Lastly, name the target location. I’ve called my target after the region for easy identification later.
The last step before you can start using data protection is to enable it on the cluster. The data protection really happens from within the Kubernetes cluster and not TMC. As new backups are requested, the TMC agents notify the backup tools on the cluster to perform the backups. Before this can happen, we must enable the cluster to use data protection.
To do this, click the “Enable Data Protection” link in the cluster menu from TMC.
Perform a Backup
Once data protection has been enabled on the cluster, you can start creating backups. Navigate to the cluster where the backup should take place, then select the “Data protection” tab.
Click the “Create Backup” button. You can then select what to backup. You can choose the entire cluster, a specific namespace, or using a label selector. Here I’ll pick the whole namespace named “loyalty.”
Select the target location from the drop-down.
Select the desired schedule. You can make this re-occurring or an on-demand backup.
Select a retention time before the backups will be removed from the S3 location.
Give the backup job a name and click “Create.”
You’ll be taken back to the data protection screen, where you can view the status.
Velero backups usually consist of the backup configuration of the pods, which would then be re-applied to a cluster. But any resources using a persistent volume claim on vSphere will be backed up using . You’ll find that backups of resources with persistent volumes will take longer to complete since there is actual data to copy.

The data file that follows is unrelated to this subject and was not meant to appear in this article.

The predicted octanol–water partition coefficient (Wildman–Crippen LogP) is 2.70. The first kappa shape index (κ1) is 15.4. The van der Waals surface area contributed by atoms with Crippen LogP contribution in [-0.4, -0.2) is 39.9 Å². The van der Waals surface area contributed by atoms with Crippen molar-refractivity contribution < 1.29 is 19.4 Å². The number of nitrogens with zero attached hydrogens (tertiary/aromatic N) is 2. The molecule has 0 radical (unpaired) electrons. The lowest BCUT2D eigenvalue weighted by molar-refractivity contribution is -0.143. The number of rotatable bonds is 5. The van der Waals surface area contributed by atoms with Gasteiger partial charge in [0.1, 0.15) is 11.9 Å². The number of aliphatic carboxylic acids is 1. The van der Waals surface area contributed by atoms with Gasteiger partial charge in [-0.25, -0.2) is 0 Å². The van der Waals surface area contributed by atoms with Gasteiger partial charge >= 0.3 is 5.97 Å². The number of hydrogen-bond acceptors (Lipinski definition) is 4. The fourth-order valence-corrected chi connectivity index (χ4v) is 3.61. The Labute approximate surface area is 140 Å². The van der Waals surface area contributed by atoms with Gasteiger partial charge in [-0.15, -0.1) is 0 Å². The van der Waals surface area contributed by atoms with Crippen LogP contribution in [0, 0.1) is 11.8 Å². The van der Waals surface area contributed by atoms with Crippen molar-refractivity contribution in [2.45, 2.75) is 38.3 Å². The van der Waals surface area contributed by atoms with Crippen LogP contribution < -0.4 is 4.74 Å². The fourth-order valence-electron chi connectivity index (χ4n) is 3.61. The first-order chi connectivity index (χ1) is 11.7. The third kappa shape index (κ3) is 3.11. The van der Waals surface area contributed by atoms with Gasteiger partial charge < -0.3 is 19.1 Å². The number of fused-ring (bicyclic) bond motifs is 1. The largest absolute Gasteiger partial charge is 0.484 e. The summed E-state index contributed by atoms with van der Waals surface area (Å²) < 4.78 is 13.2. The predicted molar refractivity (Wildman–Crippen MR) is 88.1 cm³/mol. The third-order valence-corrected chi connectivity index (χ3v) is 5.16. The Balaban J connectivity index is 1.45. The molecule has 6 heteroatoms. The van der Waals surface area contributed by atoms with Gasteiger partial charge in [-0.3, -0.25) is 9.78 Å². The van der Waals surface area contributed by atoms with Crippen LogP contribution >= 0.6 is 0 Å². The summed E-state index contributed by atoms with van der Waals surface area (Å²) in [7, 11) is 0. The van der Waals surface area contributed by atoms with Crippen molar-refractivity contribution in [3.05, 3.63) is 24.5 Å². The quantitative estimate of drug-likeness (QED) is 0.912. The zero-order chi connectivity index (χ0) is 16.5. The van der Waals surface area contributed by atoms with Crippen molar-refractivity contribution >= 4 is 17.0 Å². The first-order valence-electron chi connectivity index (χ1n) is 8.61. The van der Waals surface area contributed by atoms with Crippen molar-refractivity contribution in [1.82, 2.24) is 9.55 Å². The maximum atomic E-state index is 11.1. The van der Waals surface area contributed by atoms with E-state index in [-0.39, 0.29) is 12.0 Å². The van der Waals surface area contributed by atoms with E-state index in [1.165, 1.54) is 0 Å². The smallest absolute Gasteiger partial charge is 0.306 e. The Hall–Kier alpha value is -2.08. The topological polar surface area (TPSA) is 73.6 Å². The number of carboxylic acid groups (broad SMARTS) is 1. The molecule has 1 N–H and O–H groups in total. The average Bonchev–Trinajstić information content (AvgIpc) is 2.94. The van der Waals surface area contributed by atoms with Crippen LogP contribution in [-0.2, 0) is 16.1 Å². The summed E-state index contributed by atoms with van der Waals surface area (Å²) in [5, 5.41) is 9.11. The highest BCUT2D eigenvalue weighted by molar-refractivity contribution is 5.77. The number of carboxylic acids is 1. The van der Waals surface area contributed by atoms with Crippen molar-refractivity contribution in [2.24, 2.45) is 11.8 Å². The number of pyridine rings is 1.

NOTE: With the current version of Velero, you must annotate any pods that have persistent volumes that you want backed up with restic. If you’re running backups on EBS volumes the volume snapshotter is used and this step is not necessary. The command below can be modified to annotate your pods.
kubectl -n YOUR_POD_NAMESPACE annotate pod/YOUR_POD_NAME backup.velero.io/backup-volumes=YOUR_VOLUME_NAME_1,YOUR_VOLUME_NAME_2…
Perform a Restore
At this point, you can simulate a failure to your cluster or setup a second cluster to simulate a migration activity. To do the restore, select the cluster that you’d like to perform the restore from in the TMC console. Under the data protection tab, select the backup you’d like to restore and then click the “Restore” link.
As part of the restore, we can select what we want to be restored. I’ve selected the namespaces again, and you’ll notice that there is only one namespace listed. This is because it’s the only namespace that was backed up during the backup section of this post.
Then you give your restore job a name as well before clicking the “Restore” button.
Summary and Additional Resources
This post walked through setting up backups of Tanzu Kubernetes Grid workloads through Tanzu Mission Control and storing the backups in an Amazon S3 bucket. The Tanzu Mission Control portal uses project Velero to perform backups of the Kubernetes resources and store them in Amazon S3 for storage until it is needed or ages out.
These backups are useful for stateful data that can’t be redeployed and can also be useful for migration activities when moving between Kubernetes clusters.
The following updates were made to this guide.
Description of Changes
About the Author and Contributors
Eric Shanks has spent two decades working with VMware and cloud technologies focusing on hybrid cloud and automation. Eric has obtained some of the industry’s highest distinctions, including two VMware Certified Design Expert (VCDX #195) certifications and many others across a variety of solutions including Microsoft, Cisco, and Amazon Web Services.
Eric’s acted as a community contributor through work as a Chicago VMUG Users Group leader, blogger at theITHollow.com and Tech Field Day delegate.